Viewing Megacities as Living Organisms in the Urban Century

By: | January 31st, 2017

Urban Century MegaCities

Urban Century MegaCities (Image Courtesy Pexels

A Global Urban Renaissance?

That the 21st century will be the “Urban Century” is not in dispute: the question is what kind of urban century will it be? Will it be Dickensian, Utopian or somewhere in between?

The Study of Urban Centers

According to The Frederick S. Pardee Center for the Study of the Longer-Range Future at Boston University (BU), the planet will see 6 billion people living in cities around the globe by 2050. The term megacity has been coined and represents those cities with 10 million or more inhabitants. Today population researchers report that 100,000 people move from the countryside into city slums each day, parents in search of work, often bringing children along with them.

Thankfully the incredible wave of social and economic progress and technological innovation currently underway across the globe, especially new communications, the Internet of Things, and clean energy, suggests that a dire outcome isn’t necessarily an inevitability.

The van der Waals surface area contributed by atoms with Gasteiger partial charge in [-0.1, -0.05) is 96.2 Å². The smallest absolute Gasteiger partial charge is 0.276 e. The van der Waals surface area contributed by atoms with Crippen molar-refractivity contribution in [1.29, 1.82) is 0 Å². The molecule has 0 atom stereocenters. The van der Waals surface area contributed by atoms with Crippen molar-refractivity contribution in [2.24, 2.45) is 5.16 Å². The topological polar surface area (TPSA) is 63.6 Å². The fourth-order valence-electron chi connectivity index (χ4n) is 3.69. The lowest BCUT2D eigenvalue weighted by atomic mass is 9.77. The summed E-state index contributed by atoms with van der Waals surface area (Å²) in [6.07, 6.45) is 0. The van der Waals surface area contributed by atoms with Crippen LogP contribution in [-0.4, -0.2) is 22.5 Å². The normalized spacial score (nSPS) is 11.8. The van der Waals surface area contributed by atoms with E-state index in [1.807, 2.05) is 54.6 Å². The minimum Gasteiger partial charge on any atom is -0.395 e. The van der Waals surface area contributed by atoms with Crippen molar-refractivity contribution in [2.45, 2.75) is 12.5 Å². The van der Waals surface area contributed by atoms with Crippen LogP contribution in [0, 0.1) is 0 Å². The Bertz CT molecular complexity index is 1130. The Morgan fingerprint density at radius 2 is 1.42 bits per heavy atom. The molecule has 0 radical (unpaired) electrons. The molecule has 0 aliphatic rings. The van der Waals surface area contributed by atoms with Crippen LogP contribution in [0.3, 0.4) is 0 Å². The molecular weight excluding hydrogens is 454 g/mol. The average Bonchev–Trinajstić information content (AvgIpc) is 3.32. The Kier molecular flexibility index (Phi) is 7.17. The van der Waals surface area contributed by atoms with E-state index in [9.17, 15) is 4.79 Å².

Involving Experts and the Community in Big City Projects

There is also the ongoing activity, studies, and projects of urban scholars, private sector leaders, foundations, and governments around the world with a high level of cooperation and information sharing. As potential solutions to many urban problems are identified, they can be tested in cities around the world to determine their value.

BU’s Pardee Center is just one example of a group of capable people looking for ways to promote sustainable economic growth, improve schools and training programs, reduce poverty and violence, improve health care services and outcomes, and cultivate vital cities that inspire arts and music.

Essential to building successful megacities will be the participation of local populations in how their cities are developed residentially, commercially, industrially, and institutionally.

Also, each city is unique and has its own unique challenges and opportunities. Coastal cities will confront challenges over the next 50 years that cities on the interior of a country will not face. One useful way of looking at cities is to see them as living organisms and to find ways to treat their maladies.

In the following video, Boston University Fellow Nathan Phillips discusses “The Urban Metabolism.”

David Russell Schilling

David enjoys writing about high technology and its potential to make life better for all who inhabit planet earth.

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